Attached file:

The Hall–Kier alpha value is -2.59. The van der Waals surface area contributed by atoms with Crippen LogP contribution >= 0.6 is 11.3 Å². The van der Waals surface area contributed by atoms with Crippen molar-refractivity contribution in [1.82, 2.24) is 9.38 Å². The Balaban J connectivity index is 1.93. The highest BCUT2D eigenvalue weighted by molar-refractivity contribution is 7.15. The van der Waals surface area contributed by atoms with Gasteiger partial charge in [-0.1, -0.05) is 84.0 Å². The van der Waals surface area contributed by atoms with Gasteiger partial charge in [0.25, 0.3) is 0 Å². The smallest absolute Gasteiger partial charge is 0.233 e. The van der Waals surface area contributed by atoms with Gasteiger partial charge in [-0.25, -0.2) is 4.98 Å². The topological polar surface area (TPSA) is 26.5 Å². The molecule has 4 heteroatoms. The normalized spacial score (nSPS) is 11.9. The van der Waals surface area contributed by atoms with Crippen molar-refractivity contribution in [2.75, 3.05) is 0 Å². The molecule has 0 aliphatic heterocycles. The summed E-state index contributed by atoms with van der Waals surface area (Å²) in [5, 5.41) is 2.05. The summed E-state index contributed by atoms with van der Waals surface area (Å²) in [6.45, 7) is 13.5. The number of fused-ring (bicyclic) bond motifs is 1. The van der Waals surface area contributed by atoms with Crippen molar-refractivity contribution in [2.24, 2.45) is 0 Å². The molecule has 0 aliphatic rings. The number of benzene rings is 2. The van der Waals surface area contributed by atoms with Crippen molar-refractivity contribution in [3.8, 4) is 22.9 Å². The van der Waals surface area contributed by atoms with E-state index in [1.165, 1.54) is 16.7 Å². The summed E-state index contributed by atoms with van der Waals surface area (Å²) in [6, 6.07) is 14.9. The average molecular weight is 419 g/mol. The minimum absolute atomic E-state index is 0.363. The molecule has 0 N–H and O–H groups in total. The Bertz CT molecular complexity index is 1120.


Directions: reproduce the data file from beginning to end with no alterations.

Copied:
The Hall–Kier alpha value is -2.59. The van der Waals surface area contributed by atoms with Crippen LogP contribution >= 0.6 is 11.3 Å². The van der Waals surface area contributed by atoms with Crippen molar-refractivity contribution in [1.82, 2.24) is 9.38 Å². The Balaban J connectivity index is 1.93. The highest BCUT2D eigenvalue weighted by molar-refractivity contribution is 7.15. The van der Waals surface area contributed by atoms with Gasteiger partial charge in [-0.1, -0.05) is 84.0 Å². The van der Waals surface area contributed by atoms with Gasteiger partial charge in [0.25, 0.3) is 0 Å². The smallest absolute Gasteiger partial charge is 0.233 e. The van der Waals surface area contributed by atoms with Gasteiger partial charge in [-0.25, -0.2) is 4.98 Å². The topological polar surface area (TPSA) is 26.5 Å². The molecule has 4 heteroatoms. The normalized spacial score (nSPS) is 11.9. The van der Waals surface area contributed by atoms with Crippen molar-refractivity contribution in [2.75, 3.05) is 0 Å². The molecule has 0 aliphatic heterocycles. The summed E-state index contributed by atoms with van der Waals surface area (Å²) in [5, 5.41) is 2.05. The summed E-state index contributed by atoms with van der Waals surface area (Å²) in [6.45, 7) is 13.5. The number of fused-ring (bicyclic) bond motifs is 1. The van der Waals surface area contributed by atoms with Crippen molar-refractivity contribution in [2.24, 2.45) is 0 Å². The molecule has 0 aliphatic rings. The number of benzene rings is 2. The van der Waals surface area contributed by atoms with Crippen molar-refractivity contribution in [3.8, 4) is 22.9 Å². The van der Waals surface area contributed by atoms with E-state index in [1.165, 1.54) is 16.7 Å². The summed E-state index contributed by atoms with van der Waals surface area (Å²) in [6, 6.07) is 14.9. The average molecular weight is 419 g/mol. The minimum absolute atomic E-state index is 0.363. The molecule has 0 N–H and O–H groups in total. The Bertz CT molecular complexity index is 1120.